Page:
AAJ: Who did the unique EVI thing on "Something?" It's another really unique touch.

HA: That was Judd Miller. He's an excellent musician. He's the First Call guy out here on that instrument. He's actually an ex-trumpet player who went to the EVI.

AAJ: I want to go back for a second and ask you about "Danny Boy." It's the last cut on this recording. On your last album, you closed with another "finale," if you will, a beautiful rendition of "America the Beautiful" Pattern perhaps?

HA: Well, that's a tune that people just seem to love. You hear umpteen versions of that song and it always works. What is it about that song that's so seductive? As you know, I paint and sculpt and play the horn and it's one of the things that I'm intrigued with: What is that thing about a song that makes something interesting for people to listen to? What is that element? You can't describe it. You know, one time I played with Louis Armstrong in Monterey one night—I was the moderator of a show there. Louis was uniquely special and he goes back to the Beginning. What was it about the way he played that got me? Well, let's see: his personality really came through the horn. I'll tell you that. Every note he played had passion in it. How do you describe it? How do you describe what Miles Davis was doing with John Coltrane? It's magic.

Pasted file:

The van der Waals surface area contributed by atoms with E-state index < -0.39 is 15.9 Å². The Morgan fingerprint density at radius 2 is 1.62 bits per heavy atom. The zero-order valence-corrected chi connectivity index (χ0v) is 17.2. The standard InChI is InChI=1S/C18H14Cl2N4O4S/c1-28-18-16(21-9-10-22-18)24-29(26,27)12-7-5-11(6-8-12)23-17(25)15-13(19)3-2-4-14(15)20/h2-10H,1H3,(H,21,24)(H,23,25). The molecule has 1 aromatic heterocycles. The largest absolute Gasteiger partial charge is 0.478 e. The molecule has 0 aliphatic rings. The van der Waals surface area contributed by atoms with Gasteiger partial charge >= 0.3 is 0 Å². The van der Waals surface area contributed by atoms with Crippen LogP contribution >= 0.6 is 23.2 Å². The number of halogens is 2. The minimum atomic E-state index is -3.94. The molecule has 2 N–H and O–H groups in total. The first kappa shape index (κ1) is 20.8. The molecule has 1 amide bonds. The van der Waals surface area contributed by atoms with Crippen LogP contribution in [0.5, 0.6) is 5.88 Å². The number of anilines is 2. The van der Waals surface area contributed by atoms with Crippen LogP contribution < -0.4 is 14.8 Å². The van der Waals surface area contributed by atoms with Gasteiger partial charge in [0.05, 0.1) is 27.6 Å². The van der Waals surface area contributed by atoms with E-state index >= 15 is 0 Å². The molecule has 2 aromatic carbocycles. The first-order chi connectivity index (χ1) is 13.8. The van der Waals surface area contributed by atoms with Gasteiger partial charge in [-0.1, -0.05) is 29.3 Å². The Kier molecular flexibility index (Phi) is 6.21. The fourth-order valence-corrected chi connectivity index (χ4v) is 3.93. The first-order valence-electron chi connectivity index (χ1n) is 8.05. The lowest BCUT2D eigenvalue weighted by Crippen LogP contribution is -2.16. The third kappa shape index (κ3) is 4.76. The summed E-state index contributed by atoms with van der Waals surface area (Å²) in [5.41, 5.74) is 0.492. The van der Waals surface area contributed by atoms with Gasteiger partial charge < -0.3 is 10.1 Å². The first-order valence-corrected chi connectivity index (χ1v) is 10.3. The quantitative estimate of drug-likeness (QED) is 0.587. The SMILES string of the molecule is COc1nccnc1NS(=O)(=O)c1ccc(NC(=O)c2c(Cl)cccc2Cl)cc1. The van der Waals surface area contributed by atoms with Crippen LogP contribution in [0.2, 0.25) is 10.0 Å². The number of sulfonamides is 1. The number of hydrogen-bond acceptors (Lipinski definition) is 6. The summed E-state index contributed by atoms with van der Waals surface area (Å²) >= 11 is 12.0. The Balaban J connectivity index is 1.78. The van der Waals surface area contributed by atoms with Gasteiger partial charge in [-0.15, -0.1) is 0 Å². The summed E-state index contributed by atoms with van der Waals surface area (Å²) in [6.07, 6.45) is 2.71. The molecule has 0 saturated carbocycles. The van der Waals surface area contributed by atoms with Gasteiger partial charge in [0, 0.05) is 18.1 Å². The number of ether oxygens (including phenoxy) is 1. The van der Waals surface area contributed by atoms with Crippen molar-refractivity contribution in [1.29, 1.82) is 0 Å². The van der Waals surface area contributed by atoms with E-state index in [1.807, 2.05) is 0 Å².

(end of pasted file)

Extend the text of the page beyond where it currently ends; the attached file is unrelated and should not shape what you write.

AAJ: Yes, it is.

HA: How do you explain the great artists like Rodin and Jackson Pollock? It's magic. You stand in front of a Jackson Pollock painting and if you try to analyze it you've missed it and it's gone. How do you create that thing that touches you? And, when I'm recording, I want to touch. When it happens, I stop. I don't try to analyze it, change it or clean it up—the stuff you can do nowadays.

AAJ: I know you are still touring. You're heading to Japan?

HA: Yes, we're playing at the Blue Note in Tokyo. I'm excited about that. Then we return for a release performance in Malibu at the Smothers theatre on September 25th.

AAJ: Hearing Come Fly with Me was a lot of fun. I think you have another winner here.

HA: Thanks, It was fun. I'm trying to make uplifting music -for myself and for the people listening to it.

AAJ: This has been wonderful, Herb. Thank you. Good Luck with the tour and with Come Fly with Me. It's terrific.

HA: Thanks, Nick. It's always a pleasure speaking with you. Stay well.